Set 01 of My Bird Favorites
Bob Jensen at Trinity University 

One summer day I spoke to a couple who sat in front of our house for several days
They were bird watchers with a telescopic camera attached to a huge tripod
They told me that this was one of the best sites for watching hawks
Between our cottage and the Kinsman Mountain Range they had recorded over 140 hawk sightings

Hawks love to sit in the two front maples (the picture below does not show a hawk in this maple tree)
Hawks particularly love the million moles in our yard


I could get 10 years in prison for killing the bald eagle below
However, President Obama is now giving an absurd unlimited right (for 30 years) to kill bald eagles in a wind turbine
So if I put a wind turbine behind my cottage I can kill bald eagles as well as bats and any other kind of birds,
What does bald eagle meat taste like?


I think this is a cedar wax wing sitting on the wild cranberry bush in front of my desk
Usually the birds don't eat our wild cranberries until closer to the end of winter
I don't know why these berries don't appeal to them in late autumn or early winter


The Sunset Hill Golf Course borders our property on two sides

Here are some ducks that in past summers lived in a pond crossing the First and Second fairways

The golf course ducks are relatively tame because some golfers feed them

The most common bird in these mountains is the crow --- some so big they may be ravens
Crows wake us each sunrise with irritating squawking and screeching
We hate them when they haul off the frogs in our pond and our chipmonks
Here's a typical sighting of a small crow in front of my desk window

The second most frequent sightings of large birds in all seasons are the ugly wild turkeys

My water glass is reflected in the window

The geese up here are fenced in so they can be protected from the coyotes, bobcats, and Fisher cats

Our wild Fisher cats would love a goose dinner but mostly have to settle for a wild turkey dinner
In summer 2013 I was startled by a snarling Fisher cat about 50 yards away
This is very uncommon to even see a Fisher cat, let alone to have one threaten to run you down
It may have been rabid. Fortunately, after what seemed like five minutes it wandered back into the woods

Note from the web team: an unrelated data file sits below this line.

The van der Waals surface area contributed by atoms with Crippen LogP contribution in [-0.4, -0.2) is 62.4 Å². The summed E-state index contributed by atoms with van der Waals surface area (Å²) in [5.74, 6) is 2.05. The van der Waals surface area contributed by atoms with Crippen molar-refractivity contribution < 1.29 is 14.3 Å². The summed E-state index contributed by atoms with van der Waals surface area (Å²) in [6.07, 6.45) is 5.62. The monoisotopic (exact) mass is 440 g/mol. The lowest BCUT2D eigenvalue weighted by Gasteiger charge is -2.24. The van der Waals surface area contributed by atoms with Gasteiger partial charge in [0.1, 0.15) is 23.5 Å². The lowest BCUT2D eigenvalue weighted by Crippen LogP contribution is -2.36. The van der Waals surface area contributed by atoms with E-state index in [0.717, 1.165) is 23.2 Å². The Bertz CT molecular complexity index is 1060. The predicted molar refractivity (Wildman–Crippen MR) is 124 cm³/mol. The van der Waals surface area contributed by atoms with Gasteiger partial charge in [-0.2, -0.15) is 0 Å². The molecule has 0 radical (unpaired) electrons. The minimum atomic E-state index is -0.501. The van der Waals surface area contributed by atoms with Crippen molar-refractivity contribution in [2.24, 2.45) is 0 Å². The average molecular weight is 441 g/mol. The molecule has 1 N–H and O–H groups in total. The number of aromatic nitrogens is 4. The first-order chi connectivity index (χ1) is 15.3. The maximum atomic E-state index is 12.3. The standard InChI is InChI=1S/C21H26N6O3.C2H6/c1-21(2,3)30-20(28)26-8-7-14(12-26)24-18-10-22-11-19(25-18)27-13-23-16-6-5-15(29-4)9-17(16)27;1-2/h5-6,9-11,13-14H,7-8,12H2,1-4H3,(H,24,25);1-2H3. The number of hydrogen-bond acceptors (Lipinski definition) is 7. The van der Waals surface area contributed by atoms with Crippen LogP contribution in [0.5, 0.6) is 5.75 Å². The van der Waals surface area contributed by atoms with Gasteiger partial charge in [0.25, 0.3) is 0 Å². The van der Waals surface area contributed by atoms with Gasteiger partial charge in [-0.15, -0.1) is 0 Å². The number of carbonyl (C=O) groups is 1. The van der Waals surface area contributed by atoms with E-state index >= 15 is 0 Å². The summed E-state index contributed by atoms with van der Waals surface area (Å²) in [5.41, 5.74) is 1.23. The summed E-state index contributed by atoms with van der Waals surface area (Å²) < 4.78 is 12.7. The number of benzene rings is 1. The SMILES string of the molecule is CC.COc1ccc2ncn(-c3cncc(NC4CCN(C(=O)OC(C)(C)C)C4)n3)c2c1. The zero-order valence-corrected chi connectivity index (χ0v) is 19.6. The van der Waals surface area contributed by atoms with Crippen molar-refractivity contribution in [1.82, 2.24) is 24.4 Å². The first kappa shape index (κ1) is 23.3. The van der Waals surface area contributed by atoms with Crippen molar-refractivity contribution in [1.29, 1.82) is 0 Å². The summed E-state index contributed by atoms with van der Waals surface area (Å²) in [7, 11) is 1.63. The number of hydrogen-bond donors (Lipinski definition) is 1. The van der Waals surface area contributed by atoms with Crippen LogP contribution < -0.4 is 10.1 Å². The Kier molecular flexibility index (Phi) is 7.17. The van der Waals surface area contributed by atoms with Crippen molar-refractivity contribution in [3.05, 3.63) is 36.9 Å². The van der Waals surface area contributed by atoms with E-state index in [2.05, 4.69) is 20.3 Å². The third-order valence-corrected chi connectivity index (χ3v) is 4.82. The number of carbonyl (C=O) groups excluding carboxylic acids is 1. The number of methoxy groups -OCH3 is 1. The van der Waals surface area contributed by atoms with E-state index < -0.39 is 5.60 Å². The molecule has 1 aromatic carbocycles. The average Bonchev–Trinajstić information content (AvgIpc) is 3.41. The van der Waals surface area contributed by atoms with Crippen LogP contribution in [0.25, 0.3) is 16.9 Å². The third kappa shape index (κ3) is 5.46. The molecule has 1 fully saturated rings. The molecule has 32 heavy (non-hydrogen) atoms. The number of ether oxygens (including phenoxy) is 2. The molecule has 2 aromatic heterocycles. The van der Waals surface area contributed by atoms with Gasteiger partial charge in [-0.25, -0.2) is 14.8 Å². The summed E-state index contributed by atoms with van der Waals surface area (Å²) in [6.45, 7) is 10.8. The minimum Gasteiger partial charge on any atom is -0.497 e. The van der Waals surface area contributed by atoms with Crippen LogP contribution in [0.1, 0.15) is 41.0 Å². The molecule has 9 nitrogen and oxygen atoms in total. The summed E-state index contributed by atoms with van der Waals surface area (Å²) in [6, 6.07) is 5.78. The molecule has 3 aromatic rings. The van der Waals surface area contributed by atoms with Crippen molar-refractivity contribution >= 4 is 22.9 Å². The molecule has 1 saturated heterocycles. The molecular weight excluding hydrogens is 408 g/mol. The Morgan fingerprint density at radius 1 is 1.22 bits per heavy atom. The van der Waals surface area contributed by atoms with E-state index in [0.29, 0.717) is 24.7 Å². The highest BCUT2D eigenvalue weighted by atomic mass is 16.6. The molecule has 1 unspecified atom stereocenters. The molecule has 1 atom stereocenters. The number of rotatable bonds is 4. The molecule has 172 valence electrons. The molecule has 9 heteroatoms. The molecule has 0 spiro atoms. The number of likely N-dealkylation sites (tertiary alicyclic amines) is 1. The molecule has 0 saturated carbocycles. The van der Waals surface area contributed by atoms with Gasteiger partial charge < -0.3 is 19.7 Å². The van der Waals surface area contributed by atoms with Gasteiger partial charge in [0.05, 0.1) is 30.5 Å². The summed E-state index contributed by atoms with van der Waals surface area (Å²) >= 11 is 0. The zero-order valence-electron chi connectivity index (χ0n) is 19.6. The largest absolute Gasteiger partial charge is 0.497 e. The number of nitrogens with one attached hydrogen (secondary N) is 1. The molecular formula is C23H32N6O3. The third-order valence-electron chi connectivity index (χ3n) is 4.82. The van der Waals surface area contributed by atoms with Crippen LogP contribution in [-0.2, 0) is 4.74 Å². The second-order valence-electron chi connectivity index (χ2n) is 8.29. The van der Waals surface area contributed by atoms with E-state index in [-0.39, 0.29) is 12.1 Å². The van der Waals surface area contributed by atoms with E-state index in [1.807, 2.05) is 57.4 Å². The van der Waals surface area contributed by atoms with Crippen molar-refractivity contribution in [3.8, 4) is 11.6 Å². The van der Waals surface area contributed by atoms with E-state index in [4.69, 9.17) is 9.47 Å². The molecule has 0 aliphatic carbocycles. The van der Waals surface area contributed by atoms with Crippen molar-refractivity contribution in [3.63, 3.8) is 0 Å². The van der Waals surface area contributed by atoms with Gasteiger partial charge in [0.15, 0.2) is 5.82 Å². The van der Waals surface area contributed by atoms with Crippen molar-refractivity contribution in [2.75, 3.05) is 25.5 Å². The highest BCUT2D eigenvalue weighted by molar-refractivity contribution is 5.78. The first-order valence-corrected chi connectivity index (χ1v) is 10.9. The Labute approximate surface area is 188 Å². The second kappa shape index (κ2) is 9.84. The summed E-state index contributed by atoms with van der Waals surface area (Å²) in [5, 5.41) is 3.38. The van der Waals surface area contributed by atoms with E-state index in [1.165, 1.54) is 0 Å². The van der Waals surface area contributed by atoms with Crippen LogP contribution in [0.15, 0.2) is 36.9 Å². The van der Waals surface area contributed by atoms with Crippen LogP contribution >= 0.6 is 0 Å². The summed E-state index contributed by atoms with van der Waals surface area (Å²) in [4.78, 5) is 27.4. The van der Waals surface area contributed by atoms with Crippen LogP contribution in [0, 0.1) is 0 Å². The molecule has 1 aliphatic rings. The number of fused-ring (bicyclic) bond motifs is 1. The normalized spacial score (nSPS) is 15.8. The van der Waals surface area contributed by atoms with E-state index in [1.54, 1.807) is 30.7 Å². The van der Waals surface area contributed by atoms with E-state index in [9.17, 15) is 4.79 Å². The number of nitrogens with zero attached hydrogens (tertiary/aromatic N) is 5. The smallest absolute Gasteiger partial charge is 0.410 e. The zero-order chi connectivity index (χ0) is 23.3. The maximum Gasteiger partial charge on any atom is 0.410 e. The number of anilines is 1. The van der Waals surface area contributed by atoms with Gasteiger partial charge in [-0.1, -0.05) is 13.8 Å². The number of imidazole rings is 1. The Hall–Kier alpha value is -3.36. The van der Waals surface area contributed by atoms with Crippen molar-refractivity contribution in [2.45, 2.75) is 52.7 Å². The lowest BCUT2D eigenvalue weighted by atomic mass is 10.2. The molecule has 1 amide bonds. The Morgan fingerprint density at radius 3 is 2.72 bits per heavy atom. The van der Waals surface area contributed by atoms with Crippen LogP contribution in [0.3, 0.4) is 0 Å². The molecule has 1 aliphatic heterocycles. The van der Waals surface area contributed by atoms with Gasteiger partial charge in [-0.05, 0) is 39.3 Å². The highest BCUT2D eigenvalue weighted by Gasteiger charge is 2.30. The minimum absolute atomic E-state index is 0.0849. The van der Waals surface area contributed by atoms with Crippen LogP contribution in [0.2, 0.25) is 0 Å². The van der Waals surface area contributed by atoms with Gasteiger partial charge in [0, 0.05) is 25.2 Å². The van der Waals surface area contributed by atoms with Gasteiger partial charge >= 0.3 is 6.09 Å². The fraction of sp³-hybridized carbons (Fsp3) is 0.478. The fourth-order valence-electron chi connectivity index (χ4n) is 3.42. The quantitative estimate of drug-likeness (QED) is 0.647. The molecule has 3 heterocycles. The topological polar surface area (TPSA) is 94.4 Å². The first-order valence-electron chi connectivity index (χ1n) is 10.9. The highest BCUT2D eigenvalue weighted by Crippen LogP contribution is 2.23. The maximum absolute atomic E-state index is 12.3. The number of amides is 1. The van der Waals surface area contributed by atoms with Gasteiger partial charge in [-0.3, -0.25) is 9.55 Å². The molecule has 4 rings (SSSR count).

Fisher Cat ---
It screams like a woman in great distress

Here's a common red tail hawk

I'm not sure what type of hawk is pictured below

We hear hoot owls almost every night in the summer
The owls also like our millions of moles

A very common bird in New England is the Downy Woodpecker

From the University of Pittsburgh
Birds of America (over 400 birds mounted online) ---
The Darlington Digital Library (bird photographs) ---
Audubon Magazine - Multimedia ---


More of Bob Jensen's Pictures and Stories

Forwarded by my friend Jagdish Pathak at the University of Windsor in Canada

The lines of World renowned Poet and also a Nobel laureate, Rabindra Nath Tagore.
 He wrote (copied from Wikipedia English translation of original Bengali poem)

If they answer not to thy call walk alone,
If they are afraid and cower mutely facing the wall,
O thou unlucky one,
open thy mind and speak out alone.

If they turn away, and desert you when crossing the wilderness,
O thou unlucky one,
trample the thorns under thy tread,
and along the blood-lined track travel alone.

If they do not hold up the light when the night is troubled with storm,
O thou unlucky one,
with the thunder flame of pain ignite thy own heart
and let it burn alone.

Bob Jensen's Threads ---

Bob Jensen's Home Page ---

On May 14, 2006 I retired from Trinity University after a long and wonderful career as an accounting professor in four universities. I was generously granted "Emeritus" status by the Trustees of Trinity University. My wife and I now live in a cottage in the White Mountains of New Hampshire ---

Bob Jensen's Blogs ---
Current and past editions of my newsletter called New Bookmarks ---
Current and past editions of my newsletter called Tidbits ---
Current and past editions of my newsletter called Fraud Updates ---
Bob Jensen's past presentations and lectures ---   

Our address is 190 Sunset Hill Road, Sugar Hill, New Hampshire
Our cottage was known as the Brayton Cottage in the early 1900s
Sunset Hill is a ridge overlooking with New Hampshire's White Mountains to the East
and Vermont's Green Mountains to the West